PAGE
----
The woes of small investors seem unlikely to end, at least in the near term. For, soon after the reduction in interest rates on small savings schemes like PPF, NSC and Senior Citizen Savings Scheme by 10 basis points — which came a double whammy for small investors along with escalation of GST on supply of services from the earlier rate of 15 per cent to 18 per cent – the State Bank of India has now reduced its savings deposit rate by 50 bps to 3.5% for deposits with ticket size of Rs 1 crore or below. And with the RBI expected to cut rates in its policy meet on Wednesday, more banks are likely to follow suit with a reduction in their savings deposit rates. So, what should small investors do now? What are the options available for them?
Financial experts say that we are living in a world of reducing interest rates. Whether it is fixed deposits or PPF or savings accounts, the trend is clear – interest rates will continue to fall in view of very low inflation rates. Therefore, while it may pinch small investors and big investors alike, it is always wise to formulate one’s investment / saving strategy based on the time available.
“Currently there are a plethora of choices for investors. In order to beat the lower and taxable interest that savings accounts or fixed deposits provide, the wiser choice is the Liquid category of mutual funds or the Liquid Plus category or the Ultra Short Term Category of mutual funds. Most of the mutual funds provide instant redemptions of the liquid schemes using a mobile app and the amount gets credited to your saving account within less than 30 minutes. Some mutual funds provide you with a debit card to access the funds using ATMs,” says Atul Surana, Certified Financial Planner, Catalyst Financial Planning.
While savings accounts provide 3.5% taxable returns, these liquid schemes can deliver after tax return of 5 – 5.5% on the investments made. These funds do not invest in risky assets and hence safety of the capital is as good as in the savings accounts. Investing in Liquid schemes is better than keeping your money idle in savings accounts as they provide better returns, similar liquidity and safety of capital.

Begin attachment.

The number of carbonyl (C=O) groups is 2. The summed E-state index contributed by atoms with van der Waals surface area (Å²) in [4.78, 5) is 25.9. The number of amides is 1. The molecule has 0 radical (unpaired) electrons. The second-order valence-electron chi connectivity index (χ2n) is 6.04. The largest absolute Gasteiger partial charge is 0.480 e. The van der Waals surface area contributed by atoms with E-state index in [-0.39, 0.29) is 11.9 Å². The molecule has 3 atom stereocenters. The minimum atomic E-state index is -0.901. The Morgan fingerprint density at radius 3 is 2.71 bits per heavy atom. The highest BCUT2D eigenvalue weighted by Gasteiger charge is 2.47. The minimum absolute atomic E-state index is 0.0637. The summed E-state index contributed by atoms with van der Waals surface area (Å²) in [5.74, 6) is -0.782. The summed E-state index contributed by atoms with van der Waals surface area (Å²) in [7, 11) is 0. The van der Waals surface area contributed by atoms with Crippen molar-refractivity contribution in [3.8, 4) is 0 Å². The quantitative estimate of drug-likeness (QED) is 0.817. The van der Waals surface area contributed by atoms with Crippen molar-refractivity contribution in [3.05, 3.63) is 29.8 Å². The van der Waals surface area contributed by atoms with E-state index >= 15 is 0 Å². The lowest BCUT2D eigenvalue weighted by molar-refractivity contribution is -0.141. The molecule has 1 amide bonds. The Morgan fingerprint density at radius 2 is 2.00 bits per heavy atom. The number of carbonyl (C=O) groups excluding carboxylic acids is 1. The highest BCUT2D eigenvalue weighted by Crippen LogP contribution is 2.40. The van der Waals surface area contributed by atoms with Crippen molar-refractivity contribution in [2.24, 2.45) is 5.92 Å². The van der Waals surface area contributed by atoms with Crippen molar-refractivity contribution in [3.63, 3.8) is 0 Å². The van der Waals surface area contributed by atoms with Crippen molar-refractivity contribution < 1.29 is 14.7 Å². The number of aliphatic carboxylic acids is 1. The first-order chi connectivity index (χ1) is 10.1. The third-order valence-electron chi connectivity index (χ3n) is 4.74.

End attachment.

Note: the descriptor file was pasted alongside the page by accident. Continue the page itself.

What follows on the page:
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Moreover, “the RBI is expected to cut interest rates in its meeting scheduled tomorrow and if that happens, the fixed deposit interest rates will be cut further. The best thing to do, therefore, is to divide the amount available in your bank accounts into small parts based on the time available for investing. This will ensure that the total return on investment of such portfolio is better than that of fixed deposits at all the time. You can also consult a professional Financial Advisor and get yourself prepared for the short term as well as long-term goals and needs,” says Surana.
Some financial experts say that with bank deposit rates headed downwards and rates already below 7%, investing money in bank deposits is unattractive now. So, what to do?
“There is no doubt that investors will have to look at alternatives. For the long term, say beyond 5 years, investors should consider hybrid funds if they have been relying on FD for long-term investments also. Equity exposure is desired now to beat inflation. Therefore, investors who invest in equity and debt and FD is part of their debt portfolio should move to debt mutual funds to earn better returns. The cause of more concern are short-term investments, say for 1-2 years, since you can choose only debt. Here debt mutual funds such as liquid, ultra short term funds or short term funds are an ideal option for short-term investments,” says Jitendra P S Solanki, CFP & Planner for Special Needs Member Families.
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Another option is payment banks which are currently giving higher interest rates with Paytm at 4% and Airtel Payment Bank going up to 7.25%. These are said to be a good option to park one’s short-term surplus for better returns.
“Payment banks are the latest entrants in the NBFC space in India. As of today, there are 4 operational payments in India. They all allow depositors to deposit up to Rs 1 lakh. The interest rate they offer ranges from 4% to 7.5%. Like banks, they too charge for value added services. For instance, one of them charges 0.65% cash withdrawal fees and 0.5% for transferring funds to another bank. Payment banks can issue cheque books and debit cards to the depositors. Eventually, they can extend their scope of services to MFs, insurance, etc. though they do not provide them as yet. However, unlike full-fledged banks, they cannot deal in any credit product including credit cards loans,” says Ajit Narasimhan, Head–Investments, BankBazaar.com.
An SB account with a traditional bank serves two purposes. In the first place, it is a place where you can park any excess fund that you may have. There is no limit to the funds you can keep in an SB account, so long as you furnish details of how you acquired those funds. It is also your primary relationship with the formal banking system, and forms the basis of your financial history. This is essential if you need to access credit products such as credit cards or loans.
“From this perspective, payment banks cannot be a complete substitute for traditional banks. That said, savings accounts are not the primary savings option. They are merely a place to park your funds until you invest them. From an investment perspective, at the very least, you should consider an FD. In terms of liquidity and returns, liquid funds and short-term debt funds offer very good liquidity, security, as well as significantly higher returns,” informs Narasimhan.